In the case of Pallbearer, "Foundations of Burden" is an absolutely brilliant stunning album, one that shows that "Sorrow and Extinction", their now legendary debut was just a hint of things to come. So incredible is this album that the very rules of doom will have to be revisited, and unfortunately we may be swamped with copy cats. In the meantime, the production is the first thing that grabs you. Brighter and tighter, it brings the vocals and harmonies up, adding the touch of humanity as lead vocalist and guitarist Brett Campbell sings beautifully and soulfully. Yes the guitars are still downtuned, but are so much more at the service of the songwriting! This is the type of album that will no doubt be hailed as one of the best ever doom albums and will be a serious contender for album of the year by most metal magazines and web sites.
Perhaps only the late great Cathedral is the only good comparison, although that band owed its sounds as much to classic metal as doom. This album I predict will be huge. Doomsters, bow down to Little Rock, Arkansas, for the country's best doom comes from here.
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3 of 3 people found the following review helpful By NATHAN B MONTELEONE on August 25, 2014
Format: MP3 Music Verified Purchase
Excellent follow-up to their previous album Sorrow and Extinction with more complex and varied songs. Interestingly, the most satisfying tracks are loaded toward the latter half of the album.
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3 of 3 people found the following review helpful By .jefferson gene ash on September 4, 2014
Format: Audio CD Verified Purchase
vocals sound like old fates warning music is a sound familiar to mournfull creation awesome doom for the eternally sad and misanthropic loners like myself
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1 of 1 people found the following review helpful By Sean Bird on October 5, 2014
Format: Vinyl Verified Purchase
I stumbled across their first album a year ago and have been eagerly awaiting this one. As much as I love it...their first album really feels more like a collection of demos compared to this album. This is the real band coming to life. I feel like Pallbearer is doing to Doom Metal what Deafheaven has done for Black Metal--they've managed to push the genre forward beyond cliches, while still managing to stay true to the essential elements of the genre...and they both manage to maybe even bring in people to listen who might not otherwise listen to this type of music.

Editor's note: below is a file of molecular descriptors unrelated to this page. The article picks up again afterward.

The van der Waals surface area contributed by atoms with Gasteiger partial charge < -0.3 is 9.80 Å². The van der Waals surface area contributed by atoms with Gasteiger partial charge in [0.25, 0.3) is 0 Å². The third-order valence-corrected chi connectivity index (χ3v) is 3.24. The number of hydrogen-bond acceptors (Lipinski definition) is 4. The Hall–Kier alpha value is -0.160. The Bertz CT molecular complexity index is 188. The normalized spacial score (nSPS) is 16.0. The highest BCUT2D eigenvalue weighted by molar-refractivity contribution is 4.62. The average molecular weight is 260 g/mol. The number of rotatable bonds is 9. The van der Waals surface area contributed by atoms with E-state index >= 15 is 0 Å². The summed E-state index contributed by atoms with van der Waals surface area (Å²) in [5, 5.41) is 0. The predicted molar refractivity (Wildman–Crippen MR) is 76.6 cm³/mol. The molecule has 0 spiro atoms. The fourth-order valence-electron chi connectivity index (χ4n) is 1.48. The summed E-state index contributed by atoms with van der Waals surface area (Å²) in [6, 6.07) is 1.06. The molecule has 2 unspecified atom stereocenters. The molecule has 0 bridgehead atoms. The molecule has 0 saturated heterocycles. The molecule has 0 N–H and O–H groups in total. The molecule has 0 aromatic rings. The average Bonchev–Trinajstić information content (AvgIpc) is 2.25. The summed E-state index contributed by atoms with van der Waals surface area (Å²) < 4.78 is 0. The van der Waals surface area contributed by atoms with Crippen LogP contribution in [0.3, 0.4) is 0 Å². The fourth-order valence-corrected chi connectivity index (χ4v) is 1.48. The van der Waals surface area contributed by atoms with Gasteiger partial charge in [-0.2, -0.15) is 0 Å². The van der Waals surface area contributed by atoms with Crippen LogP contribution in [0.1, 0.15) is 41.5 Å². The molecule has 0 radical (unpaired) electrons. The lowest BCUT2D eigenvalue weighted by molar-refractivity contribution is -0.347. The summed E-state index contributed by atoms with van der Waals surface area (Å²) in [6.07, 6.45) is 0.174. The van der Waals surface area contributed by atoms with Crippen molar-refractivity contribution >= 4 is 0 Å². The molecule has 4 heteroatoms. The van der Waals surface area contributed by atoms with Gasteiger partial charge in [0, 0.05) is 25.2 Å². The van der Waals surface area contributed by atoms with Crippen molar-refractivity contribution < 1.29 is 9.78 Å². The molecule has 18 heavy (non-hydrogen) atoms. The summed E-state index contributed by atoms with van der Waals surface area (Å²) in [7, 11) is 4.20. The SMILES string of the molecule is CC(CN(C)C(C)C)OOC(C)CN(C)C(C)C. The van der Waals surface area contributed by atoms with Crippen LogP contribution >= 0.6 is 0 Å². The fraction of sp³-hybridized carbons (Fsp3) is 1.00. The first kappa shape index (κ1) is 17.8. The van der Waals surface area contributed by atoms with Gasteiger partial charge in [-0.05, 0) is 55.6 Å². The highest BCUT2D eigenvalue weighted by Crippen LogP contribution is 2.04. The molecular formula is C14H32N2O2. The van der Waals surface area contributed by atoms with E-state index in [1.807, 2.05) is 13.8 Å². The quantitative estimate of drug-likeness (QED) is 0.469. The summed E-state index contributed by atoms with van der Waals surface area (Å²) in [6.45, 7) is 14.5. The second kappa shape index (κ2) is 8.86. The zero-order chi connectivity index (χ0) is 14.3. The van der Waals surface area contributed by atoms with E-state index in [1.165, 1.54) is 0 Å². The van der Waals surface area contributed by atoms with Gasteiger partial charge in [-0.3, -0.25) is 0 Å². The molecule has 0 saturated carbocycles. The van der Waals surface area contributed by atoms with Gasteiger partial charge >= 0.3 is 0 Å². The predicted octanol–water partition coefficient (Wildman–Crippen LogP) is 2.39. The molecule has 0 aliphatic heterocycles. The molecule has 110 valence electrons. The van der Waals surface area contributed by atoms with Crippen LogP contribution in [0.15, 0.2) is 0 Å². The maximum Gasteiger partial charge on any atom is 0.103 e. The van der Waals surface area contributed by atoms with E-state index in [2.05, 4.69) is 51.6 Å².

The songs are well written and arranged, the production is perfect--super clear and full but without being too slick. The only disappointment I have is that usually Amazon includes a free mp3 of the vinyl records I buy and this one did not. So I lack a digital copy at this point. However, the album is so good I'll probably download it on iTunes very soon. It's that good.
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1 of 1 people found the following review helpful By NM156 on December 5, 2014
Format: MP3 Music Verified Purchase
I am one of those people who do not care about genres / sub genres. If the music is well made & executed I have no complaints. This may not be an album for everyone, actually..I had never heard of this band before till I read an article where it is named the # 1 extreme metal album of 2014, So I decided to check it out on youtube, you should do that before you decide to buy it or not. To me it is a mix of Black Sabbath, Candlemas, Opeth (recent albums) & Fates Warning. Yes it is slow, there are no breakdowns / tempo changes, no brutality, growls. It is a very well executed musical journey, after one listen I had to buy it. Will be getting a lot of playtime on my ipod
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1 of 1 people found the following review helpful By Charlie Quaker on December 6, 2014
Format: Vinyl
2nd album from band out of Little Rock, Arkansas is a smooth & ultra-heavy glacial-paced doom metal ride on gargantuan, grave-rattling coffin-chords. The band has a full, stadium-shaking roar and sledgehammer chug that’s powered by dual guitars, keyboards, booming thunder-drums and Ozzy-like vocals—which deliver messages of fantasy, death & gloom. “Foundations of Burden” is a growling, soaring rumble that rises from Hell on wings what will cradle, crush & caress your dying spirit with the almighty power of massive metal sludge rock. Recalls bands like Black Sabbath, Cathedral, Candlemass, Paradise Lost.